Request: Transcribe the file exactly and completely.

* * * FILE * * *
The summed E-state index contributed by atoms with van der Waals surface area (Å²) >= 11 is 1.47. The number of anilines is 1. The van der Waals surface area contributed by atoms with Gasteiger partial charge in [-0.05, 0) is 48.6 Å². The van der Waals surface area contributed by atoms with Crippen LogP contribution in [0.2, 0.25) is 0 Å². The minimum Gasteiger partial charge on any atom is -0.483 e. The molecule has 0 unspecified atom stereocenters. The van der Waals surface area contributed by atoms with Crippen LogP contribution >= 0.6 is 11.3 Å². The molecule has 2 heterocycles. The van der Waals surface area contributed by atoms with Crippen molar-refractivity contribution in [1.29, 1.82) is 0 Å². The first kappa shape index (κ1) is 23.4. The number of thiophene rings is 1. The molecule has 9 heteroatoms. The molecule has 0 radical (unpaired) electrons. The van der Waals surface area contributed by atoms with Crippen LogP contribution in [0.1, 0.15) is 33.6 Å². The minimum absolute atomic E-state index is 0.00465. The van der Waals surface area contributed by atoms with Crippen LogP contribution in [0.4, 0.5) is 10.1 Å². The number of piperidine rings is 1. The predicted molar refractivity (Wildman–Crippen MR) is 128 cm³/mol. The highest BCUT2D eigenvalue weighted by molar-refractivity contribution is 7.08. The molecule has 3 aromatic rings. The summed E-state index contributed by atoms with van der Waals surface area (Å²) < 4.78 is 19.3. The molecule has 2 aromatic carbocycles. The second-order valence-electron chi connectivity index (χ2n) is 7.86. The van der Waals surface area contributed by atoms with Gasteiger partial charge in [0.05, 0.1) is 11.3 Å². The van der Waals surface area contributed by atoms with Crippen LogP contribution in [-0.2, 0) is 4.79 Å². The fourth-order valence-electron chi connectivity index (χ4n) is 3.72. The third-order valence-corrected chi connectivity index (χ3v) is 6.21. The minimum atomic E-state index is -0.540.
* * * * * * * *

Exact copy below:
The summed E-state index contributed by atoms with van der Waals surface area (Å²) >= 11 is 1.47. The number of anilines is 1. The van der Waals surface area contributed by atoms with Gasteiger partial charge in [-0.05, 0) is 48.6 Å². The van der Waals surface area contributed by atoms with Crippen LogP contribution in [0.2, 0.25) is 0 Å². The minimum Gasteiger partial charge on any atom is -0.483 e. The molecule has 0 unspecified atom stereocenters. The van der Waals surface area contributed by atoms with Crippen LogP contribution >= 0.6 is 11.3 Å². The molecule has 2 heterocycles. The van der Waals surface area contributed by atoms with Crippen molar-refractivity contribution in [1.29, 1.82) is 0 Å². The first kappa shape index (κ1) is 23.4. The number of thiophene rings is 1. The molecule has 9 heteroatoms. The molecule has 0 radical (unpaired) electrons. The van der Waals surface area contributed by atoms with Crippen LogP contribution in [0.1, 0.15) is 33.6 Å². The minimum absolute atomic E-state index is 0.00465. The van der Waals surface area contributed by atoms with Crippen LogP contribution in [0.4, 0.5) is 10.1 Å². The number of piperidine rings is 1. The predicted molar refractivity (Wildman–Crippen MR) is 128 cm³/mol. The highest BCUT2D eigenvalue weighted by molar-refractivity contribution is 7.08. The molecule has 3 aromatic rings. The summed E-state index contributed by atoms with van der Waals surface area (Å²) < 4.78 is 19.3. The molecule has 2 aromatic carbocycles. The second-order valence-electron chi connectivity index (χ2n) is 7.86. The van der Waals surface area contributed by atoms with Gasteiger partial charge in [0.05, 0.1) is 11.3 Å². The van der Waals surface area contributed by atoms with Crippen LogP contribution in [-0.2, 0) is 4.79 Å². The fourth-order valence-electron chi connectivity index (χ4n) is 3.72. The third-order valence-corrected chi connectivity index (χ3v) is 6.21. The minimum atomic E-state index is -0.540.